Midweek holidays don’t come around very often, now that most of them have been moved to Mondays, and Veteran’s Day felt like a real treat yesterday. I began fairly early, and got out to pen and worm the goatie girls. Sometimes that’s a bruising activity, but things went pretty smoothly. (Strong necks and heads don’t always want to cooperate with a dosing syringe full of stuff that doesn’t taste so nice! And if they put their heads down and hold them there, it’s almost impossible to dose them. Their other trick is going air born, of course!).
My husband and I did have a lot of errands to run, but it was a pleasure to be out and about on such a beautiful day. Even though we were busy, it was a fun and relaxing day. Sleeping in until 5:30 yesterday morning was a real pleasure as well, and the weather cooperated and was extremely mild. But the real treat in the afternoon: ice cream for lunch! One of our favorite ice cream places in Thomaston, Dorman’s Dairy Dream, just happened to be open :*)
Still warm today, but it won’t be for much longer. Actually, they are talking about a significant cool-down tonight, and cold and snowy for Friday morning.
So glad that John had the forethought to get my snow tires on today!
Things have calmed down a little bit in the last few days. None of the animals got hurt (that I am aware of) in the change over of groupings. I have to get used to the new feeding amounts, so my schedule has changed quite a bit at chore time as well. It’s an adjustment!
I am getting a little bit of a rest from cheese-making because I wormed SnowPea the other day. As the does may be pregnant I had to use Ivomec as a dewormer so we don’t have as long a waiting period as we would if we used a “white” wormer like Valbazen. I have not read any information coming out of the United States on these wormers used on goats (Ivomec was made for cows and pigs and is “off label” for goats and sheep). But the Brits have done a lot more research on wormers made for cattle and used in small ruminants, which is definitely helpful. So I usually only wait 5 days after giving Ivomec, which will take us to the weekend and then I will start collecting the milk again. Kind of nice not having the milk bucket and bottling cleanup chores for a few days! It’s a mini vacation :*)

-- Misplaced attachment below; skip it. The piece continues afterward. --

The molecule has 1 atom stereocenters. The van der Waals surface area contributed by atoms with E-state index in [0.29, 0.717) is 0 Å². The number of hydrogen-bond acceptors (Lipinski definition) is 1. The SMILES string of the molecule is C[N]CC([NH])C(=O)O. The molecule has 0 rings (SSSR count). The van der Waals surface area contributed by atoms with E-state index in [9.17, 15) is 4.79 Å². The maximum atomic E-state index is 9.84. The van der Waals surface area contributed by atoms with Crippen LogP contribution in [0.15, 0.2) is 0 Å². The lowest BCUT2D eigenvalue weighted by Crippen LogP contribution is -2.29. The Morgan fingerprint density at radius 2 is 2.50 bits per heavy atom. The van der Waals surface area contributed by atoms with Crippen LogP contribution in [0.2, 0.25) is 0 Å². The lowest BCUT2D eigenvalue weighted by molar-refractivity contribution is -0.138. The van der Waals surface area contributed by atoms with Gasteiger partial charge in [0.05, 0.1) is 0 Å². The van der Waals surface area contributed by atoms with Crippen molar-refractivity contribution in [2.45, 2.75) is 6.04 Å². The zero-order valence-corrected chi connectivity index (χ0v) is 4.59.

Anyhow, the temperatures have dropped radically over the past 12 hours and the wind is blowing hard. Winter is probably on it’s way. The countdown is on in our house to the Solstice! Daylight, such a blessing!
Oh my. What a day! It’s been a totally crazy weekend. Yesterday I basically spent the day on the road picking up and delivering the fresh pork for our customers as well as for ourselves. Our wonderful butcher is a little more than an hour away and yesterday my husband had also scheduled our new Subaru for replacement tires. (I know, it only has 3,000 miles on it, why the new tires? The tires that Subarus come with are actually very good ones, Yokohamas, but they are not great in ice, snow and really rainy conditions. So John wanted to put my favorite Michelins on while we could still sell the original tires). As a result, I didn’t get as early a start as I had planned on. By the time I made the rounds the afternoon was well on its way, and I still had to put our meat into our freezer (an athletic event, at the least!). So there went Saturday.
This morning was a big morning: worming time for the does and the ewes. I do not worm regularly unless they need it, although we try to do Famacha scoring as regularly as we can. But sometime in November when the ground is beginning to freeze and the cold weather is here, we worm everyone just to get rid of any nasties before the winter. I don’t worm them in their paddock area, I set up a pen outside the paddock and worm them in there on an empty stomach. Then I make them wait for breakfast. Not a happy bunch! After a few hours they get fed, but I keep them in the outside pen for as long as I can so they shed their wormy poops out of the paddock. I can’t always leave them out for the whole day, as I like to do, and today we had to go get hay, but they were out as long as we were home.